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Suffering Redeemed: A Reformed Argument Against Physician Assisted Suicide and Euthanasia by Rev. Steven D. Aguzzi, Ph.D. candidate, is associate pastor at Mt. Lebanon United Presbyterian Church and instructor of theology at Duquesne University in Pittsburgh, PA.   Aguzzi argues that "whereas Jesus worked to alleviate suffering, there was a kind of suffering which he modeled as a way of approaching death for those who were to follow him, this involves a lifestyle consistent with the surrendering of one's death to the will of God for the sake of a higher purpose."  Aguzzi looks at Catholic and Reformed teaching on the meaning of suffering. He then examines the PCUSA 1981 document, "The Nature and Value of Human Life."  Aguzzi concludes by looking at the "Redeemed Nature of Suffering and the Reintegration of Discipleship and Witness in the Reformed Tradition by examining Paul's writing in Scripture and Calvin's view of discipleship.  "According to Calvin, it is not the hastening of death that brings healing, but God, who '...confronts us and subjects and restrains our unrestrained flesh with the remedy of the cross.'"  Mar/Apr 2011 Theology Matters p. 1

Position Statement on Euthanasia by Presbyterians Pro-Life, p. 10.  Their position is based on Scripture and concludes that Christians should act to alleviate suffering, but not at any cost. "Christians must follow their Master in humbly serving those who suffer and acting to alleviate their suffering."  They conclude, "as followers of Jesus Christ we cling to our hope that the Holy Spirit has given us a lively faith in our precious Lord, and that through His blood our sins will be forgiven and we will be welcomed into His glorious presence where there is 'fullness of joy [and]...pleasures for evermore.'"  Mar/Apr 2011 Theology Matters p. 10

I Want to Burden My Loved Ones by Gilbert Meilaender, reprinted from First Things Journal, March 2010, No. 201, p. 25-26. Having attended conferences on "advance directives," Meilaender has observed a common theme of people wanting to avoid being a burden to their children as they approach the end of their lives.  So,Meilaender examines this fear head-on.  He observes that being a burden to others is part of our claim upon each other. The question that caregivers must answer as they face the end of life of a loved one is not, "What would he have wanted?" but rather, "What can we do to benefit the life he still has?"  Mar/Apr 2011 Theology Matters  p. 12

What Was Lost" A Christian Journey Through Miscarriage by Elise Erikson Barrett, p. 14. This is an excerpt from her book by the same name published in 2010 by Westminster/John Knox Press.   While in seminary, Barrett experienced the loss of their unborn child and struggled with questions of faith when the God she proclaimed allowed this to happen.  Her spiritual journey of searching for answers is comforting and revealing.  She includes liturgies for memorial services for the child.  And she has practical ideas of what people should and should not say and do. We encourage readers to share this book with study groups and parents who have lost a child before birth. Barrett is a Methodist minister.  Mar/Apr 2011 Theology Matters  p. 14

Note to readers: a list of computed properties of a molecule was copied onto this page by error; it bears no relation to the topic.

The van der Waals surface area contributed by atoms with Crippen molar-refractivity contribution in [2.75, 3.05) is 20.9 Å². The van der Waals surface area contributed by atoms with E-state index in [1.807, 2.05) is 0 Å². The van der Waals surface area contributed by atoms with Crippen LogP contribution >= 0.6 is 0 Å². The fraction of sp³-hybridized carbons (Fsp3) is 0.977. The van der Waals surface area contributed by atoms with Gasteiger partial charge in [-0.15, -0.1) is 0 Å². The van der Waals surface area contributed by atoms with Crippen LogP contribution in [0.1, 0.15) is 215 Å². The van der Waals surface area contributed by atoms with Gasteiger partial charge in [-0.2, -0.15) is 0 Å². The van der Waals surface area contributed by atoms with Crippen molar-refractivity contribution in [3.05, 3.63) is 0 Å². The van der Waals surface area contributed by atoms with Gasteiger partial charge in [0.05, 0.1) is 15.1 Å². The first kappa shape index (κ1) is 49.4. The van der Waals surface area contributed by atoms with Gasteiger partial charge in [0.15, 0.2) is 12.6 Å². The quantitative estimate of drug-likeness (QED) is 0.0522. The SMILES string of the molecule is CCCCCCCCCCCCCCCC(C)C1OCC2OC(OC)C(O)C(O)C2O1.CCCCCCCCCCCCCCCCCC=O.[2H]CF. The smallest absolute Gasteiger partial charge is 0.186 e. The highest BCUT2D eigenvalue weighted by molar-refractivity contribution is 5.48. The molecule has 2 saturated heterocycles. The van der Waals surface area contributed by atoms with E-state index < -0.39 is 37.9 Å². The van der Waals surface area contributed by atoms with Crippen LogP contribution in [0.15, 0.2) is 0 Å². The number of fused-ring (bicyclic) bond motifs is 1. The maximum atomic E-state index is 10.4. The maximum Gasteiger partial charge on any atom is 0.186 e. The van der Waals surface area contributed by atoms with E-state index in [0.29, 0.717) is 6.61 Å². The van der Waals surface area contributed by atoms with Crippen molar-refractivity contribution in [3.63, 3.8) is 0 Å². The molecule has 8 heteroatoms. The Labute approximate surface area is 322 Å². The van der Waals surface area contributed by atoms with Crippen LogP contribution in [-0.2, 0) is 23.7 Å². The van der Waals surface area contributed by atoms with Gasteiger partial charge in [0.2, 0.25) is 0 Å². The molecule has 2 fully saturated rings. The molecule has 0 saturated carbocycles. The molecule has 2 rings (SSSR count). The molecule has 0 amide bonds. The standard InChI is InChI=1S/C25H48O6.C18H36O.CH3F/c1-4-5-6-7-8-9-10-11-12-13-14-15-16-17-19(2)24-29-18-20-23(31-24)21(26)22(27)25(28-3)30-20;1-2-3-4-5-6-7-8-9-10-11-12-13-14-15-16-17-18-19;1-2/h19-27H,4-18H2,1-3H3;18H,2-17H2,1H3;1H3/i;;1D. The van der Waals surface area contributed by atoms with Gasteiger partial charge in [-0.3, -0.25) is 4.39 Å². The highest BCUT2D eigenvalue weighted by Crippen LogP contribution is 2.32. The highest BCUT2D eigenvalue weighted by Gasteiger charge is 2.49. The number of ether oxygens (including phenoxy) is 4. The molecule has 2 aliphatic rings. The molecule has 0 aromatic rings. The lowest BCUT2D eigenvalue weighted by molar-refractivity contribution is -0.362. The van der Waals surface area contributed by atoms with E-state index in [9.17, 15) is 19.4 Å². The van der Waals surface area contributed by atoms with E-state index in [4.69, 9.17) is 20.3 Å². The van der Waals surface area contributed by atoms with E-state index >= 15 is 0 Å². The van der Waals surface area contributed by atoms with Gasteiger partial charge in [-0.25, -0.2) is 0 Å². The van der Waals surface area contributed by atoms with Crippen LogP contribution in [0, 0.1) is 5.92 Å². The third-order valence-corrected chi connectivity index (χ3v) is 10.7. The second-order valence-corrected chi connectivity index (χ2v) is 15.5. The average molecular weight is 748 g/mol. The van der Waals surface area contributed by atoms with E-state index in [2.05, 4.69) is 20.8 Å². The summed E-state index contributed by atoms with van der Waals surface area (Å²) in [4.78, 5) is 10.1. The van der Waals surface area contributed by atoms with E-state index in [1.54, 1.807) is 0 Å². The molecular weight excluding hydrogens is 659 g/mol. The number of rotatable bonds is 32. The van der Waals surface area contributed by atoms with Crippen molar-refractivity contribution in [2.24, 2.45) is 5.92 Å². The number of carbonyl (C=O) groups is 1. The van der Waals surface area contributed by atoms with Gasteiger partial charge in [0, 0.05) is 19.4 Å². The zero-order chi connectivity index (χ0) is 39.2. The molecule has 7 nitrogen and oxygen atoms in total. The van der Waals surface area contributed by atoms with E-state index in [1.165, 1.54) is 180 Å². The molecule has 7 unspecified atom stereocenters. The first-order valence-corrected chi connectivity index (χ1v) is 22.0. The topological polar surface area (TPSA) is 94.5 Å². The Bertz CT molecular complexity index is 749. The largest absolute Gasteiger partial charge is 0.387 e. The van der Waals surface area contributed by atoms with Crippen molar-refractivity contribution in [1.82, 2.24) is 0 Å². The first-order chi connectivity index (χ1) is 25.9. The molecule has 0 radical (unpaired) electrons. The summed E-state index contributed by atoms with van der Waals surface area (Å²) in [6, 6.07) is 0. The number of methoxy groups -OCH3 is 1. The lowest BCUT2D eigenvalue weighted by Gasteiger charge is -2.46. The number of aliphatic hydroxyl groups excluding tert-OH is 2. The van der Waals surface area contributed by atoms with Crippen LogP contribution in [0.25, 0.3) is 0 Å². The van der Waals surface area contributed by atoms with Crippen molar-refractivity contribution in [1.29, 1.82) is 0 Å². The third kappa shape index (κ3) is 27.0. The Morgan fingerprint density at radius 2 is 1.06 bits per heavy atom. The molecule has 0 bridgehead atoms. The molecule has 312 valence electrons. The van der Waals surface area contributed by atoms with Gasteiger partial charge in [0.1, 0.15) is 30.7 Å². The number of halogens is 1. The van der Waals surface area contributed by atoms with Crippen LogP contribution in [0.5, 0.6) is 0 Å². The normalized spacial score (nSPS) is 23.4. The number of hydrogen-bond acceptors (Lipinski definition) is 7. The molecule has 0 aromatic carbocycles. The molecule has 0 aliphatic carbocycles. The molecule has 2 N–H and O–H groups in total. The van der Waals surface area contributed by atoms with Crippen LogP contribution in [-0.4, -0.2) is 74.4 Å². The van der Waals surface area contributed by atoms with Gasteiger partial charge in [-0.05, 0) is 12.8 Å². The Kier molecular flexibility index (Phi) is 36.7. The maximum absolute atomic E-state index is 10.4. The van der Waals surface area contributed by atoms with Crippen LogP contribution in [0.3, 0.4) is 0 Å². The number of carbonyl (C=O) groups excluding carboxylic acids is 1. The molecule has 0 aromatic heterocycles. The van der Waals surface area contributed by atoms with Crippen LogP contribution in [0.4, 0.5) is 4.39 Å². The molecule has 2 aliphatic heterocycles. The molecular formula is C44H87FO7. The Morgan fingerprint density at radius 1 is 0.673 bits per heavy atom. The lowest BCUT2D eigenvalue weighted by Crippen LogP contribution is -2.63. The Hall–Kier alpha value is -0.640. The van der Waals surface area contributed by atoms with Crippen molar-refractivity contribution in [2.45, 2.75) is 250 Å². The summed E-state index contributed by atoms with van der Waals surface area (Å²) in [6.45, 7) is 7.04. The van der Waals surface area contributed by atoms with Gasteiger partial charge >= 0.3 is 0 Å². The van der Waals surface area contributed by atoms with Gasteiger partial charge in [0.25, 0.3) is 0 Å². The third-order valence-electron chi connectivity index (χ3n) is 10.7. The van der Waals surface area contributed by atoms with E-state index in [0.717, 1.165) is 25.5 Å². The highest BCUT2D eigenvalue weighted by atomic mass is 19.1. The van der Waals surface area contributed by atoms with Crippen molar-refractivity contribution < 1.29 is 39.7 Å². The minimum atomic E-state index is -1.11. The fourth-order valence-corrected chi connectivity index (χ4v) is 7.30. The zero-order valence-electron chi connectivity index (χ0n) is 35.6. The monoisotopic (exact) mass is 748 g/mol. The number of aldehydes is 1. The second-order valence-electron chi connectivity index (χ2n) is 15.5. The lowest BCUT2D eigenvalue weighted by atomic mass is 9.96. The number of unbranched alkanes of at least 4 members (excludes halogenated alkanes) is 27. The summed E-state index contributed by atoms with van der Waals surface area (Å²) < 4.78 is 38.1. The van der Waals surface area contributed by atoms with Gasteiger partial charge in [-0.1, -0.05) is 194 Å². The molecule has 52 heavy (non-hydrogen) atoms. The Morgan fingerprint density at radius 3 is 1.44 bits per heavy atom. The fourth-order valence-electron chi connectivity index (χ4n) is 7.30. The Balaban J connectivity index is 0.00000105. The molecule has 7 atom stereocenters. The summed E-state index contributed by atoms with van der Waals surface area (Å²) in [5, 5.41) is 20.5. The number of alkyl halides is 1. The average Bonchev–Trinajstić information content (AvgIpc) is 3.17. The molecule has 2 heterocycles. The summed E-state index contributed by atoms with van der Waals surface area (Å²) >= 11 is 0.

Dignity and Dying: A Christian Appraisal--"Definitions of Death" by B. Holly Vautier, a PCUSA pastor who has suffered from a chronic, disabling illness for 26 years.  Vautier addresses: Definitions and Declarations; Roots and Fruits; The Past--Perils of Non-Personhood; The Present--Failing the Personhood Test; The Future--Inclusivity or Utility?; Death, Personhood, and Life.  This is an important discussion of the protection of life.   May/Jun 1997 Theology Matters p. 1

A "New Day," or Journey Into Night? A Review of the Presbyterian Church (USA) Study Guide on Euthanasia and Assisted Death by B. Holly Vautier, a PCUSA pastor who has suffered from a chronic, disabling illness for 26 years.  Vautier writes, "Very early in tehs tudy materials the biblical 'sanctity of life' ethic is challenged by a replacement ethic in which choosing death can be an acceptable or even desirable option.  Candidates for death are person s whose 'quality of life' is judged to be so low that their lives are not worth living." May/Jun 1997 Theology Matters  p. 5

Wishing People Dead by Nancy L. Harvey, reprinted with permission from First Things: A Monthly Journal of Religion and Public Life, Nov. 1993, No. 37.  "Christine Busalacchi, a Missouri woman suffering from serious brain damage, died on the 8th of March, 1993.  The cause of death was starvation....Christine's death followed the deliberate decision of the state's attorney general to allow those involved in her medical treatment to withhold food and water on the ground s that life support was no longer beneficial to her."  May/Jun 1997 Theology Matters   p. 7.

Dignity, Always Dignity by Frederica Mathewes-Green, reprinted wihthpermission from World Magazine, Feb. 18, 1995.  Mathewes-Green writes, "Where indeed did we get the idea that dignity is better than life? Where we ever promised in Scripture that we can die, or do anything else, with dignity? Is God so mindful of our pride? ...We want our deaths to be free from pain, mess, embarrassment. But there is a long Christian tradition of 'holy death,' that is, of allowing even a hard death to be a witness to God's grace...."  May/Jun 1997 Theology Matters  p. 10

Bioethics: A Primer for Christians, "Suicide and Euthanasia" by Gilbert Meilaender, reprinted with permission from Bioethics: A Primer for Christians (Eerdmans, 1996), pp 57-67.   Regarding suicide, Meilaender writes, "Christians to not approach this issue by first thinking in terms of a 'right to life' or a 'right to die with dignity.' That is to say, we do not start with the language of independence." May/Jun 1997 Theology Matters    p. 11